Throughout the 1970s, Brown and Goldstein studied the genetic variables that cause elevated cholesterol levels in the bloodstream. Human cells have low-density lipoprotein (LDL) receptors that collect cholesterol from the bloodstream, according to their research.

They also discovered the process of receptor-mediated endocytosis (RME), also known as clathrin-mediated endocytosis, which is a crucial element of cell biology, during their investigation. They also looked at Familial hypercholesterolemia, a genetic condition marked by high cholesterol levels.

Brown advanced through the Southwestern academic levels, becoming an Associate Professor of Internal Medicine in 1974, a professor in 1976, and the Paul J. Thomas Professor of Medicine and Genetics and Director of the Center for Genetic Disease in 1977.

In the 1980s, Brown and Goldstein continued their study and collaborated on the creation of medications that effectively reduced cholesterol levels in the blood. Brown was named Regental Professor of the University of Texas in 1985.

Brown and Goldstein identified sterol regulatory element-binding proteins (SREBPs), which regulate cholesterol and fatty acid levels in the body, in the 1990s.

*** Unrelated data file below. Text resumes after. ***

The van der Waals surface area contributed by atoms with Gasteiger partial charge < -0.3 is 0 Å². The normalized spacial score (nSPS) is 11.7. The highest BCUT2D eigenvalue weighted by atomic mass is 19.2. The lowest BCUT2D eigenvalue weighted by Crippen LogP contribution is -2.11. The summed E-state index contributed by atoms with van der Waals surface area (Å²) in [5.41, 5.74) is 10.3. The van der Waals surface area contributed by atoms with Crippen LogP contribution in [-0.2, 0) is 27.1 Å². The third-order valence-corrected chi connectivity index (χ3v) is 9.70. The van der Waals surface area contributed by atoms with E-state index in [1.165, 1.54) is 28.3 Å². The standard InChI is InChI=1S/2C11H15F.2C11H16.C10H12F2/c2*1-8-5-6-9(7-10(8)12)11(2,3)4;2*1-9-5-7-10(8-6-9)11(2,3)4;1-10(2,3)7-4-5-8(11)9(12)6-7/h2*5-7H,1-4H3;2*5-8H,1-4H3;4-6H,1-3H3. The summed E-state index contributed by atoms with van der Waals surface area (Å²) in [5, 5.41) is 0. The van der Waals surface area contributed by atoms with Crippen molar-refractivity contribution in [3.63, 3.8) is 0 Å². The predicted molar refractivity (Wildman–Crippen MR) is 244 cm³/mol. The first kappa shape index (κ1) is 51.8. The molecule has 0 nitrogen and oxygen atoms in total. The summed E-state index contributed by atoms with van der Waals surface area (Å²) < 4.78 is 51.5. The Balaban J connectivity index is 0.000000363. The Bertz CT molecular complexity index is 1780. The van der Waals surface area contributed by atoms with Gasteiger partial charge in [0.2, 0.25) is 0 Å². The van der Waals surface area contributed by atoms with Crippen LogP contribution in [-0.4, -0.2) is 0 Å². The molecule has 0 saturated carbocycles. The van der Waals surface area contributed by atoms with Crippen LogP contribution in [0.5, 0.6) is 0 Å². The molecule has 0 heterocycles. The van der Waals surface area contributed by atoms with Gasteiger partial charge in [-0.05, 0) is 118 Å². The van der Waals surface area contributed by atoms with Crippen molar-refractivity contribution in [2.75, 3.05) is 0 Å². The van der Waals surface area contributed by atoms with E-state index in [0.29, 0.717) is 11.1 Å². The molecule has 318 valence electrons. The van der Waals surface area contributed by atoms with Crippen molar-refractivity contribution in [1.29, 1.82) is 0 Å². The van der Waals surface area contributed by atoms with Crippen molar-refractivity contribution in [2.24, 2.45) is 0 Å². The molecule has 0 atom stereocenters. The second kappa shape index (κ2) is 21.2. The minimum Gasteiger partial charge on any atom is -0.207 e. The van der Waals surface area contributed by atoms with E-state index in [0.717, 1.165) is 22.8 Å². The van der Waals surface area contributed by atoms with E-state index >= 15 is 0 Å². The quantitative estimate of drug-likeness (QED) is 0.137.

Michael S. Brown, like Goldstein, continues to be actively involved in research. The two men have given several joint lectures and are among the world’s most widely quoted scientists.

Brown is a member of The Scripps Research Institute’s Board of Scientific Directors, as well as the Prix Galien USA Committee, which “recognizes the technical, scientific, and clinical research skills necessary to develop innovative medicines.”

Major Projects of Michael S. Brown

Michael S. Brown and Joseph L. Goldstein collaborated on groundbreaking research on cholesterol metabolism in the human body. They found genetic markers throughout their research and eventually assisted in the creation of statin medications containing cholesterol-lowering ingredients.

Achievements & Awards

The Louisa Gross Horwitz Prize for Biology or Biochemistry was jointly presented to Michael S. Brown and Joseph L. Goldstein in 1984.

In 1985, Brown and Goldstein were jointly awarded the Nobel Prize in Physiology or Medicine for “discoveries involving cholesterol metabolism regulation.”

He received the American Society of Human Genetics’ William Allan Award and the Albert D. Lasker Award in Basic Medical Research in 1985.

Personal History and Legacy

In 1964, he married Alice Lapin, a boyhood acquaintance. They have two daughters together.

Estimated Net Worth

As of February 23, 2022, Michael S Brown’s net worth is predicted to be at least $11 million USD. Michael Brown owns over 500 units of Regeneron Pharmaceuticals stock worth $4,367,244 and has sold REGN shares worth $5,900,228 over the previous 19 years. In addition, as an Independent Director at Regeneron Pharmaceuticals, he earns $719,993.